Inspired by Swami Vivekanand, here is a visually impaired teacher who runs a coaching school for civil/public service aspirants from deprived families
Ajay Mittal, Meerut
Jagdish Luthra (66), born visually impaired, and so ostracised by most of his family members in his childhood, never thought of as someone fit for academics, rose to be one of the best teachers, in and around Meerut, of languages, general studies and reasoning, subjects of competitive examinations for recruitment to administrative and army services, besides of course for Under-Graduate and Post-Graduate degrees. He runs a coaching school, Rosemary Academy, at Meerut for UG and PG students, mostly those aspiring for IAS, PCS and army officers’ job. What makes Luthra stand apart from others in the profession is his passion of helping the indigent students who cannot pay their tuition fee. Luthra not only does not take a single rupee from them, but gives scholarships to the talented ones to enable them to make their livings during coaching itself or afterwards.
The story of his life struggle is by all means highly inspiring and motivating in itself. How he overcame his handicap, and shaped himself as an excellent teacher, is incredible. But that apart, his compassion for the under-privileged and his incessant and unselfish work for them make him almost a living legend, as many of his ex-students prefer to call him. The 'mehri' (housemaid) Meena, who has been working at Luthra's home for 25 years, is now the proud mother of two sons— one teaching engineering at a college in Meerut and the other running a reputed business in Haldwani (Uttarakhand). Luthra taught the two without a fee. He also gave some monetary help to the second one to establish his business. Mina is all praise for the selfless helps showered by Luthra on her family.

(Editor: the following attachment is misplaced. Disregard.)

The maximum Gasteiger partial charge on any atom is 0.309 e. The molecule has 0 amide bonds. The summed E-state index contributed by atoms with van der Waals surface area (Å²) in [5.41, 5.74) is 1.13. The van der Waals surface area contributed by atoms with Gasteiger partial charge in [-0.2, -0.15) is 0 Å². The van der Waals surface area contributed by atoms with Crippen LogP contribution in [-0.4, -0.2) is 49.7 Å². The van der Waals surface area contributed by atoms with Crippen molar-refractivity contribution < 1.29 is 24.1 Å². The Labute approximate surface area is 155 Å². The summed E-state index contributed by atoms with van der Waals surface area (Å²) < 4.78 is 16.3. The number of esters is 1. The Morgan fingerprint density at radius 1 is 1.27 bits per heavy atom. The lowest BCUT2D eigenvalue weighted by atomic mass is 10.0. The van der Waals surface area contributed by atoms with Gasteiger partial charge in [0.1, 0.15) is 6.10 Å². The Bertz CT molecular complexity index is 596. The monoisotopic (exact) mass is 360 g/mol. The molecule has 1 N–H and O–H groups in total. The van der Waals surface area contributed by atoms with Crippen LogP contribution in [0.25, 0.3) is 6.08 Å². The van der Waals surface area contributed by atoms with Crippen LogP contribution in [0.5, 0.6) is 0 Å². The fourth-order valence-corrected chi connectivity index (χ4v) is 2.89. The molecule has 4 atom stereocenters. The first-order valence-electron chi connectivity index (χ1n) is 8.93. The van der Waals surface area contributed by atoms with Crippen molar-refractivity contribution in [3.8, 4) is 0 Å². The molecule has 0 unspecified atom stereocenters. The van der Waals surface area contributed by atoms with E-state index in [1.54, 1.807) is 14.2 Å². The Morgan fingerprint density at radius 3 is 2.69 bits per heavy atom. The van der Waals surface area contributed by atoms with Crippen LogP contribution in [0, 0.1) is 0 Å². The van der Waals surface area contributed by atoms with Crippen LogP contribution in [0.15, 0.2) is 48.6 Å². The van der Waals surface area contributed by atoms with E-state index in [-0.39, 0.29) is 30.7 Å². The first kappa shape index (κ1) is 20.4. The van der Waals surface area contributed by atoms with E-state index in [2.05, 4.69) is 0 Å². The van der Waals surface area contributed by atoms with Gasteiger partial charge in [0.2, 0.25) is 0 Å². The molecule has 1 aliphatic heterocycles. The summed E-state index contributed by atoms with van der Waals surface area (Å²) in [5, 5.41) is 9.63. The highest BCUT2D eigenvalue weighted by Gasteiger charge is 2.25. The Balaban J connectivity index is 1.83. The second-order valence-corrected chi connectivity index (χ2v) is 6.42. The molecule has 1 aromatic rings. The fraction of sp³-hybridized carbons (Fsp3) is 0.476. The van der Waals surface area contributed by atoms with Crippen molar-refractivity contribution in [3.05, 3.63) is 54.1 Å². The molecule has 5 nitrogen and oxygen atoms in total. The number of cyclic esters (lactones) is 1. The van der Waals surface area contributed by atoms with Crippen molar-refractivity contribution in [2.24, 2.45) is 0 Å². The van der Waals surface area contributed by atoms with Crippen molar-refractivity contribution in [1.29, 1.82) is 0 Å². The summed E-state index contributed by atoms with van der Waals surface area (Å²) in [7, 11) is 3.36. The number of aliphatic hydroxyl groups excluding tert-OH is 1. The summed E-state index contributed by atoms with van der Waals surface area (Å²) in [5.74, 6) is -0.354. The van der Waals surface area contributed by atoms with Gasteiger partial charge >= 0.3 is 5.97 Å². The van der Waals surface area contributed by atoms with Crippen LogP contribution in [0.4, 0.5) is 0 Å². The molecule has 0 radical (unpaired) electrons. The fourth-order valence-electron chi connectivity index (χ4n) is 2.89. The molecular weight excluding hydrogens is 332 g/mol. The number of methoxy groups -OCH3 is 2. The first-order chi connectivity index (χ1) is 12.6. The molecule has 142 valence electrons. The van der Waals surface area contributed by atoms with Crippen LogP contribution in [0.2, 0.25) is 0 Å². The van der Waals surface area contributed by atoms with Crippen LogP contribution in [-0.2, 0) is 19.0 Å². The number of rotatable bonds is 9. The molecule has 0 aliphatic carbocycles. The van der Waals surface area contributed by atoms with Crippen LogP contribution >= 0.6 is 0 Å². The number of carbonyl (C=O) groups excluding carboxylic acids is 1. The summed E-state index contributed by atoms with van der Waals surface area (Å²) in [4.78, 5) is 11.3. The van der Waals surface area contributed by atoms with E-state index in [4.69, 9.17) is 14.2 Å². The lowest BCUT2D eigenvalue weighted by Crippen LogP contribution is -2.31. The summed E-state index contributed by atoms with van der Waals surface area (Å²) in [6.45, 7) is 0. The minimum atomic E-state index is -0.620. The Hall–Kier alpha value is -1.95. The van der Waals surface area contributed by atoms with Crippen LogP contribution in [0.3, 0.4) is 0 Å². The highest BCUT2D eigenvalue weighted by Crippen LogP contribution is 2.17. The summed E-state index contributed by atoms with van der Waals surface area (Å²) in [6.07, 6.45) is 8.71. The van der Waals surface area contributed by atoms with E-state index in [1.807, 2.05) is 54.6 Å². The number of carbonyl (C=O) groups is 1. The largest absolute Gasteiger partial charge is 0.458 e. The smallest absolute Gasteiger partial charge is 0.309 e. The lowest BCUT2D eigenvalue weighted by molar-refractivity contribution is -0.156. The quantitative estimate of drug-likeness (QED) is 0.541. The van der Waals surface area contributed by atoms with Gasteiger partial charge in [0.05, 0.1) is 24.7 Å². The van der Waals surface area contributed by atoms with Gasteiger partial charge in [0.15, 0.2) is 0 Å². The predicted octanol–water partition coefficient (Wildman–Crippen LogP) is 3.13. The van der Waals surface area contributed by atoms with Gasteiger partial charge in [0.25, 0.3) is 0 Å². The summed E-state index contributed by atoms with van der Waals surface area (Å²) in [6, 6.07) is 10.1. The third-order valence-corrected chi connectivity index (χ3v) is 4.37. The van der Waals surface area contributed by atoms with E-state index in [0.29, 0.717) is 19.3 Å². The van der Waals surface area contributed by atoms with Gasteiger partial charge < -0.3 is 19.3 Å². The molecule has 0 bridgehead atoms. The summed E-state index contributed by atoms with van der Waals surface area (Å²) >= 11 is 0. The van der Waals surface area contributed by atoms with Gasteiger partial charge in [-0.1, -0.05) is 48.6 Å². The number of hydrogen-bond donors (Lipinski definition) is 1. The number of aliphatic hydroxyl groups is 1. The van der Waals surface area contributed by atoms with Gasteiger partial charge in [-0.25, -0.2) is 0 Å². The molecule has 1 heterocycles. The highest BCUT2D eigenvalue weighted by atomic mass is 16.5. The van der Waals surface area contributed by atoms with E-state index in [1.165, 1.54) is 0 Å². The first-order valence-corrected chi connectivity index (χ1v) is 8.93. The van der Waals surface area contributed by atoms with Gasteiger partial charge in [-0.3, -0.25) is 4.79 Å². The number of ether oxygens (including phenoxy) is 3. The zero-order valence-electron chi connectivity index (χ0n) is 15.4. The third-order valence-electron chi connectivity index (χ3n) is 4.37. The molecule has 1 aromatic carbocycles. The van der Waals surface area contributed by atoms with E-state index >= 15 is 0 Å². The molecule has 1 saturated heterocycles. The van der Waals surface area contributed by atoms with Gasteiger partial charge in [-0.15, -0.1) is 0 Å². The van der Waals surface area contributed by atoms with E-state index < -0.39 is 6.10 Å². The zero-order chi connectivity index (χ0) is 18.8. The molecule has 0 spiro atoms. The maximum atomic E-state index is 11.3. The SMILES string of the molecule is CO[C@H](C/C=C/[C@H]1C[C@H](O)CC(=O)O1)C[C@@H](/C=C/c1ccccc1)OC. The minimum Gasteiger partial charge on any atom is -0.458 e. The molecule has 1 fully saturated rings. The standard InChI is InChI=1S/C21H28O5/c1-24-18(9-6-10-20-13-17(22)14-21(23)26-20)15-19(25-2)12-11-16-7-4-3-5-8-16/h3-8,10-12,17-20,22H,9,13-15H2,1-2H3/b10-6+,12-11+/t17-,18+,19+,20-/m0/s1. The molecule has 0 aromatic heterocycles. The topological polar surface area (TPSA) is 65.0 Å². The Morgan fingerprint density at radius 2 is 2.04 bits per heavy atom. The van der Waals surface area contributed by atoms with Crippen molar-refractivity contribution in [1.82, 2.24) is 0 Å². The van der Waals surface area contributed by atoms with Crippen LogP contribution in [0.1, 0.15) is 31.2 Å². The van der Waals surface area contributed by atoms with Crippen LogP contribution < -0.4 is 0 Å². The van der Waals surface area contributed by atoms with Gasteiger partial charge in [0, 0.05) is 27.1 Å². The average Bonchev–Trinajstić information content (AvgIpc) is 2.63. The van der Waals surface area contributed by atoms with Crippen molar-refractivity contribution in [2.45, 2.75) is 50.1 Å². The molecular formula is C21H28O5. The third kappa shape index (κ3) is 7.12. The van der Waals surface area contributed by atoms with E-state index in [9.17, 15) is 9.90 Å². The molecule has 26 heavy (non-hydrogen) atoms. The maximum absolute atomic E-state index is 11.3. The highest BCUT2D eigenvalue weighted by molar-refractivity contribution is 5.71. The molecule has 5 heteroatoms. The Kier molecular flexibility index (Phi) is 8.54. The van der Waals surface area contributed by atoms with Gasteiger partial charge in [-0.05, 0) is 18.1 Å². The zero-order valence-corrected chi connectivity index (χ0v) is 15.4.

Similar is the story of two sons of Rajesh, a
rickshaw-puller. With Luthra's magnanimity, one of his sons could become a chartered accountant and the other could be a wealthy property-dealer. Both have themselves imbibed the virtue of helping the needy ones in the society. Kamini Kaushal, a widow working as a peon in some school, had three girls one of whom was physically handicapped. She never thought of getting her educated. On the other hand, she wished the girl could die early to avoid a more miserable life later on. Thanks to Luthra, that handicapped girl is now a Head Mistress at a government junior high school. Kamini's eyes turn moist when the name of Jagdishji is mentioned.
Rinku, the son of a rag-picker, could never imagine to become computers lab in-charge of a university if he had not come into Jagdishji's contact in his early years. He is working at Subharti University in Meerut and himself idolises Luthraji and his ideals in life. Such stories can be multiplied many-fold. There are more than a thousand families, says Colonel Amardeep Tyagi, himself a disciple of Luthra, whom he calls 'guruji' with affection, who were taken out of the morass of utter poverty and put on the track to prosperity during the last more than three decades. “Guruji is a living legend, he is like a god to these thousands of people”, he says with a voice choked with emotion.
What has been the inspiration for Jagdishji in his own life? It was Swami Vivekanand says he himself. He read the literature of Swami Vivekanand in Braille during his
adolescence and idolised him. His immortal words “Arise, awake and stop not till the goal is reached” have been his guiding spirit all through. The burning sense of sympathy that he feels for the poor comes as much from that Hindu monk as from his own life experiences. Luthra has portraits of Swamiji and Ma Sarda (the wife of Swami Ramakrishna Paramhans) in his Academy all over. Whatever he is doing, he is fulfilling Vivekanand's mission in a humble way, he feels.